Exams and Tests
To diagnose a
food allergy, your doctor will start with a
medical history and a physical exam. Your doctor may
- What symptoms you have.
- If your family has any food allergies.
- How soon the symptoms begin after eating food.
- If over-the-counter medicines helped.
- If other people also got sick.
- How the food was prepared.
- If you ate any other foods.
It's important to find out whether you have a
food allergy or food intolerance. Your doctor may ask you to keep a record of
all the foods you eat and any reactions you have to them. Your doctor will also consider if your reaction could have been caused by things like allergies to medicines or insect stings, food poisoning, irritants in foods, or exposure to skin irritants.
Your doctor may ask you
to try an elimination diet, an oral food allergy challenge, or both.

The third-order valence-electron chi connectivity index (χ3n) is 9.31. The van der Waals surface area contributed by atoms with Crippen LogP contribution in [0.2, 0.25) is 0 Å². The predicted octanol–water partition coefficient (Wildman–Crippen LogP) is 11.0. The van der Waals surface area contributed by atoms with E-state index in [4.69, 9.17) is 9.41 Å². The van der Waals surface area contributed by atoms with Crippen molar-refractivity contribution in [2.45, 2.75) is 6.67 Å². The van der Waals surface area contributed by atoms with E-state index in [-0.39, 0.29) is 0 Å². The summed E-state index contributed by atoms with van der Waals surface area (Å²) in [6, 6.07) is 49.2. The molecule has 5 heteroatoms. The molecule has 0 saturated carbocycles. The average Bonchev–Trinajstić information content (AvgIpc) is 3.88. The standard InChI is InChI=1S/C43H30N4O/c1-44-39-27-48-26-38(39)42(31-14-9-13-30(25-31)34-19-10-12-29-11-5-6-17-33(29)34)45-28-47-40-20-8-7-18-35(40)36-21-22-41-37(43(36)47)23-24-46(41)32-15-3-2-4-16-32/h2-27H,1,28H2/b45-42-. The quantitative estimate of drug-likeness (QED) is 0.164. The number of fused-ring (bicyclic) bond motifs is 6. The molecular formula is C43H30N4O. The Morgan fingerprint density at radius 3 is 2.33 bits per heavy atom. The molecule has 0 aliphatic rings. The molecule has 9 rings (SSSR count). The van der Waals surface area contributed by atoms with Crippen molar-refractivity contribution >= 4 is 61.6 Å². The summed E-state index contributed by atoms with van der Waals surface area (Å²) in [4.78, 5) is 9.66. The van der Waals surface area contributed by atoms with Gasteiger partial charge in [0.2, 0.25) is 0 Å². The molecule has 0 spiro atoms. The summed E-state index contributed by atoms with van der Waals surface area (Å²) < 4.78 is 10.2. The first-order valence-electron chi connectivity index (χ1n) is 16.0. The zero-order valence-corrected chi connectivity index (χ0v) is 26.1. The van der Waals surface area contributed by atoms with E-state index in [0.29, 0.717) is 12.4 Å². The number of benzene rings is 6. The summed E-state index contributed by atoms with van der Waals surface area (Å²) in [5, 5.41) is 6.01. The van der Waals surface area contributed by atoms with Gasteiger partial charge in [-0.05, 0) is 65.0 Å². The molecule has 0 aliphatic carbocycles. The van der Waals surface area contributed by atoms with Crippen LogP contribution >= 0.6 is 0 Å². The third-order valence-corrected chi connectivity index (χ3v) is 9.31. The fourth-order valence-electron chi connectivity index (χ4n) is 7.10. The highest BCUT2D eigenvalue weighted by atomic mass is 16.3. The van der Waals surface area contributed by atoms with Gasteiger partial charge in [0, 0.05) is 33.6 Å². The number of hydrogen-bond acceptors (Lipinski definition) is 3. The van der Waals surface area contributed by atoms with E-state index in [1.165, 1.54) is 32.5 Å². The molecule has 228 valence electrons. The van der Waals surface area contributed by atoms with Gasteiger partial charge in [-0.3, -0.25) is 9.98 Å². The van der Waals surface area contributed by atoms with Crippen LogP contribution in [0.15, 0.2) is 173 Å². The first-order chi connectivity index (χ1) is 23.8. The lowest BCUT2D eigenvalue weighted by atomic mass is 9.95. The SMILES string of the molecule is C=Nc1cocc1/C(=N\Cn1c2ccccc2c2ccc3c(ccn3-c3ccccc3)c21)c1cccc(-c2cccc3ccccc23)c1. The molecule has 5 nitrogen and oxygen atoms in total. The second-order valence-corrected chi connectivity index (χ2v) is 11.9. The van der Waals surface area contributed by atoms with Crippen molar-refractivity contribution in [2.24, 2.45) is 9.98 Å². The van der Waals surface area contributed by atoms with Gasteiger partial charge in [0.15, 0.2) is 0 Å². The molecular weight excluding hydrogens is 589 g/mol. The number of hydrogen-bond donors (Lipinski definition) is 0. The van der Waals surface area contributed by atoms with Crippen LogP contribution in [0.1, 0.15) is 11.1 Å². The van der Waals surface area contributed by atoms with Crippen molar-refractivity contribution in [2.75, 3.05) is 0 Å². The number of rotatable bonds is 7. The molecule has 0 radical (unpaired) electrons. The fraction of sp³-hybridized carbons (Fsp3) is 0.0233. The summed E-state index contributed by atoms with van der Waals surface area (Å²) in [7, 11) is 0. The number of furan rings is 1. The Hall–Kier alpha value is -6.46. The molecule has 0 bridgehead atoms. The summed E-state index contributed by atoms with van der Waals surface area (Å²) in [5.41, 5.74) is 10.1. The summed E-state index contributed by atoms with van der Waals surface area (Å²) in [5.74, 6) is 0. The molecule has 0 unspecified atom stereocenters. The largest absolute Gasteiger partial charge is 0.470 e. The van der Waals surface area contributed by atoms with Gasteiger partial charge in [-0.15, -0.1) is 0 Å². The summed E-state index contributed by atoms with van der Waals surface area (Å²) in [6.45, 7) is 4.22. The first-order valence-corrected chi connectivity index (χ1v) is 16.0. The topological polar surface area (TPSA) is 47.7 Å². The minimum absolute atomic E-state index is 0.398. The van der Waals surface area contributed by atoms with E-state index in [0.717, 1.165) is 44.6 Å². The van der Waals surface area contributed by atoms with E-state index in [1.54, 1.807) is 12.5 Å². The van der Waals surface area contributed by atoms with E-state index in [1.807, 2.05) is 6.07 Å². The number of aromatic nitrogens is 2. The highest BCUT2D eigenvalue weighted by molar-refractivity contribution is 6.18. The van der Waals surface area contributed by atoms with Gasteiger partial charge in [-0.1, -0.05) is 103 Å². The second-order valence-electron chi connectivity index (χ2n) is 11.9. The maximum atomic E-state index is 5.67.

- In an elimination diet, you avoid eating foods that may be causing an allergic reaction and see if your symptoms go away. If symptoms come back when you eat the food again, your doctor can confirm your food allergy. The elimination diet can last from 2 to 8 weeks.
- In an oral food allergy challenge, you eat a variety of foods that may or may not cause an allergic reaction. Your doctor
watches to see if and when a reaction occurs. This test
is considered the best way to diagnose a food allergy.
After you have been diagnosed with a food allergy, you may also have
allergy tests, such as skin tests or blood tests, to find out which foods you are allergic to.
Sarah Marshall, MD - Family Medicine
Rohit K Katial, MD - Allergy and Immunology
March 9, 2011
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